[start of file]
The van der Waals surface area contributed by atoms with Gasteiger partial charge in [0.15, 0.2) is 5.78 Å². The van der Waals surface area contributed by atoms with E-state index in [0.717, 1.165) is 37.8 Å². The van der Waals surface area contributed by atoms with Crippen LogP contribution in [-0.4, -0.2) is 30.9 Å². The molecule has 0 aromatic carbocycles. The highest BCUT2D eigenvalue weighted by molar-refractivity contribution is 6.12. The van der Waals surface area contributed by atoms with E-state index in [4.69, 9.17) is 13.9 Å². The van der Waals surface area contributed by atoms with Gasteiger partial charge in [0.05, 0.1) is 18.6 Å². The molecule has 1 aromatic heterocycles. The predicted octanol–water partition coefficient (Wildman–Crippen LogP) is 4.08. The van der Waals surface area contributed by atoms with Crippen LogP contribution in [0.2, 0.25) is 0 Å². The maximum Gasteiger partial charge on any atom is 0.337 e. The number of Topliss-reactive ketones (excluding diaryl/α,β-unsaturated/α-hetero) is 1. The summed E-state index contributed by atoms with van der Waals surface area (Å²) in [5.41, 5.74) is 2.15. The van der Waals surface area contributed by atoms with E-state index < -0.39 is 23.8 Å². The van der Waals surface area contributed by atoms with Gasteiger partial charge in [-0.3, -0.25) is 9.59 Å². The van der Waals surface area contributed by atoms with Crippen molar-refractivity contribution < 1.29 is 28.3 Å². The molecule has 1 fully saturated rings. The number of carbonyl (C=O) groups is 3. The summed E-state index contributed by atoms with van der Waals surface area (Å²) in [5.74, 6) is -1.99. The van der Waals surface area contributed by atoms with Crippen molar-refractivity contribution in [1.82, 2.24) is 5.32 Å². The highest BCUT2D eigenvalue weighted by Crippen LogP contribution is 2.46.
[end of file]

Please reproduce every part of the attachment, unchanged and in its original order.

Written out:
The van der Waals surface area contributed by atoms with Gasteiger partial charge in [0.15, 0.2) is 5.78 Å². The van der Waals surface area contributed by atoms with E-state index in [0.717, 1.165) is 37.8 Å². The van der Waals surface area contributed by atoms with Crippen LogP contribution in [-0.4, -0.2) is 30.9 Å². The molecule has 0 aromatic carbocycles. The highest BCUT2D eigenvalue weighted by molar-refractivity contribution is 6.12. The van der Waals surface area contributed by atoms with E-state index in [4.69, 9.17) is 13.9 Å². The van der Waals surface area contributed by atoms with Gasteiger partial charge in [0.05, 0.1) is 18.6 Å². The molecule has 1 aromatic heterocycles. The predicted octanol–water partition coefficient (Wildman–Crippen LogP) is 4.08. The van der Waals surface area contributed by atoms with Crippen LogP contribution in [0.2, 0.25) is 0 Å². The maximum Gasteiger partial charge on any atom is 0.337 e. The number of Topliss-reactive ketones (excluding diaryl/α,β-unsaturated/α-hetero) is 1. The summed E-state index contributed by atoms with van der Waals surface area (Å²) in [5.41, 5.74) is 2.15. The van der Waals surface area contributed by atoms with E-state index < -0.39 is 23.8 Å². The van der Waals surface area contributed by atoms with Gasteiger partial charge in [-0.3, -0.25) is 9.59 Å². The van der Waals surface area contributed by atoms with Crippen molar-refractivity contribution < 1.29 is 28.3 Å². The molecule has 1 fully saturated rings. The number of carbonyl (C=O) groups is 3. The summed E-state index contributed by atoms with van der Waals surface area (Å²) in [5.74, 6) is -1.99. The van der Waals surface area contributed by atoms with Crippen molar-refractivity contribution in [1.82, 2.24) is 5.32 Å². The highest BCUT2D eigenvalue weighted by Crippen LogP contribution is 2.46.